property of the element whose id is 'theText' to the value from the variable usersText
which will take the value from the element whose id is 'usersText' */ var usersText =
document.getElementById('usersText').value;
document.getElementById('theText').innerHTML

=

usersText;

}

</script>

<p

id="theText">Enter some text into the textbox and click the buttton</p> <input
type="text" id="usersText" /> <br /> <input type="button" onclick="changeInputText()"
value="Change the text" />

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5.4 Events and event handling
HTML Events
Not all events are significant to a program. We can simplify situations to determine
which events are significant, and which events we can leave out. For example, a leaf
hitting the bus is an event, but is not a significant event if we wish to model the cost
effectiveness of the bus route.
As we know, HTML provides elements to allow us to create web documents. We can fill
these elements with our own data and display unique web documents. We can position
the elements with careful planning, and create aesthetic web sites.
This is the object-orientated part of web documents. DHTML, or Dynamic HTML
supplies the event-driven side of things.
To begin using DHTML, and therefore event-driven HTML, we need to look at what
events happen to our web document.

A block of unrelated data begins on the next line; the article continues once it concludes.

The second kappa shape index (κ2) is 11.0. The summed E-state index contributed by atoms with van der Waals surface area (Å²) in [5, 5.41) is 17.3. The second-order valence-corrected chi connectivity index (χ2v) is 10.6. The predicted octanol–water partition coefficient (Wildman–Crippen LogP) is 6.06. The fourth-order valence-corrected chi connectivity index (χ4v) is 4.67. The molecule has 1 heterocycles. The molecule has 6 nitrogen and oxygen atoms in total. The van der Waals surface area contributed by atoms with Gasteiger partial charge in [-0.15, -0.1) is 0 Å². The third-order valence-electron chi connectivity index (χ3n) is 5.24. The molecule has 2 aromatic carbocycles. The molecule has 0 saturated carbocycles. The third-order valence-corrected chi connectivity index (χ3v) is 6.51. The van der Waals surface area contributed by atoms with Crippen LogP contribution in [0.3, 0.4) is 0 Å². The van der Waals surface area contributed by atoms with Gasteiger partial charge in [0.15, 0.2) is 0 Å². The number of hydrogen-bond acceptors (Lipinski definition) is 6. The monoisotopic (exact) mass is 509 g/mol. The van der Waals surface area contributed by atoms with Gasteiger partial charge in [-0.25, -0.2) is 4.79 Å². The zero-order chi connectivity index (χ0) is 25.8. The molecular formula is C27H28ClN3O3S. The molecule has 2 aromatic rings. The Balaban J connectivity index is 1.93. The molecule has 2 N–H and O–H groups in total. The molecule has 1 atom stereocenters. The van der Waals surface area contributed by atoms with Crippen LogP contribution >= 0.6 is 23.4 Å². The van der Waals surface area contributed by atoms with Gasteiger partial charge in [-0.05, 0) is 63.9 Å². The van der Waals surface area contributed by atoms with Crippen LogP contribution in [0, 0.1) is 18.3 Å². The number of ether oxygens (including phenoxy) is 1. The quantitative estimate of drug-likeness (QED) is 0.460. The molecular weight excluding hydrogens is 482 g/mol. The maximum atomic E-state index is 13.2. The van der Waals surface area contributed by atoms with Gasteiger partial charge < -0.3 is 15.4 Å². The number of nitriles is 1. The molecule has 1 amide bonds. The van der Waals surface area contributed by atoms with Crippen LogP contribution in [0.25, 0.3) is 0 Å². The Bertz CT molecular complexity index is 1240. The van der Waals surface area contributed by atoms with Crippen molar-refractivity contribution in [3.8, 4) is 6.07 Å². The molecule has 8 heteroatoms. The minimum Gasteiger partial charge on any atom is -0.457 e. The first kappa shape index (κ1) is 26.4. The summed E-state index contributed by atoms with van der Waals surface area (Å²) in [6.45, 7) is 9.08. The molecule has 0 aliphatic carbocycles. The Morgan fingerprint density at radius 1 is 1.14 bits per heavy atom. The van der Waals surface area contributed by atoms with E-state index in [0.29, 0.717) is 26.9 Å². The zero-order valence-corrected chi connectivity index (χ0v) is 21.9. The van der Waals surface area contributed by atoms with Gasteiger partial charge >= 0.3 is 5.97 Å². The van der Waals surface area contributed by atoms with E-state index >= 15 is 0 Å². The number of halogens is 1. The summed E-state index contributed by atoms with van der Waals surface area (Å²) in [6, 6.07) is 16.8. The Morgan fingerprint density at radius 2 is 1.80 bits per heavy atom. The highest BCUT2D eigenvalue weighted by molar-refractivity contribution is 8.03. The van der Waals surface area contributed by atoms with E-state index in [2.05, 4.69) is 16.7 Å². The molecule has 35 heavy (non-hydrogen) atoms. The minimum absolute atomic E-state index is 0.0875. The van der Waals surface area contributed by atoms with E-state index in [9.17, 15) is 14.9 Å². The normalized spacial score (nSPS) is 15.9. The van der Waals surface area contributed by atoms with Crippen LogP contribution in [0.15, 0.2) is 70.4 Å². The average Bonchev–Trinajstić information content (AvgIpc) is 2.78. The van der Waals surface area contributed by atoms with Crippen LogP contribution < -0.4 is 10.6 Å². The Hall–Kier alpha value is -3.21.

There are over 50 events in all. Some can happen to a lot of HTML elements, some only
happen to specific HTML elements.
For example, moving the mouse pointer and clicking the mouse buttons create the
following events:
·onmousedown
·onmousemove
·onmouseout
·onmouseover
·onmouseup
·onclick
·ondblclick
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The event happens to the object. So, if the mouse pointer is over an image, say Image1,
and we click it, we create an (object, event) pair, in this case (Image1, onclick).
If we move the mouse into a select box, Select1, we create (Select1, onmouseover), and
so on.
We need technical definitions of the events to be able to appreciate what is actually
happening.
Mouse Event

Description

onmousedown

A mouse button has been pressed

onmousemove

The mouse has been moved

onmouseout

The mouse pointer has left an element

onmouseover

The mouse pointer has entered an element

onmouseup

A mouse button has been released

onclick

A mouse button has been clicked

ondblclick

A mouse button has been double-clicked
(clicked twice rapidly)

The idea behind this is to represent all the possibilities we may encounter in computer
events. This doesn't allow for events like the mouse is dirty, or the mouse is upside-down
- these are not relevant.
You may also notice that some actions will fire two events. Moving the mouse into or out
of an element will fire both a mousemove event and a mouseover (or mouseout) event.
Clicking a mouse button fires a mousedown, click and mouseup events.
The other user-type event is generated by the keyboard.
Keyboard Event

Description

onkeydown

A key has been pressed

113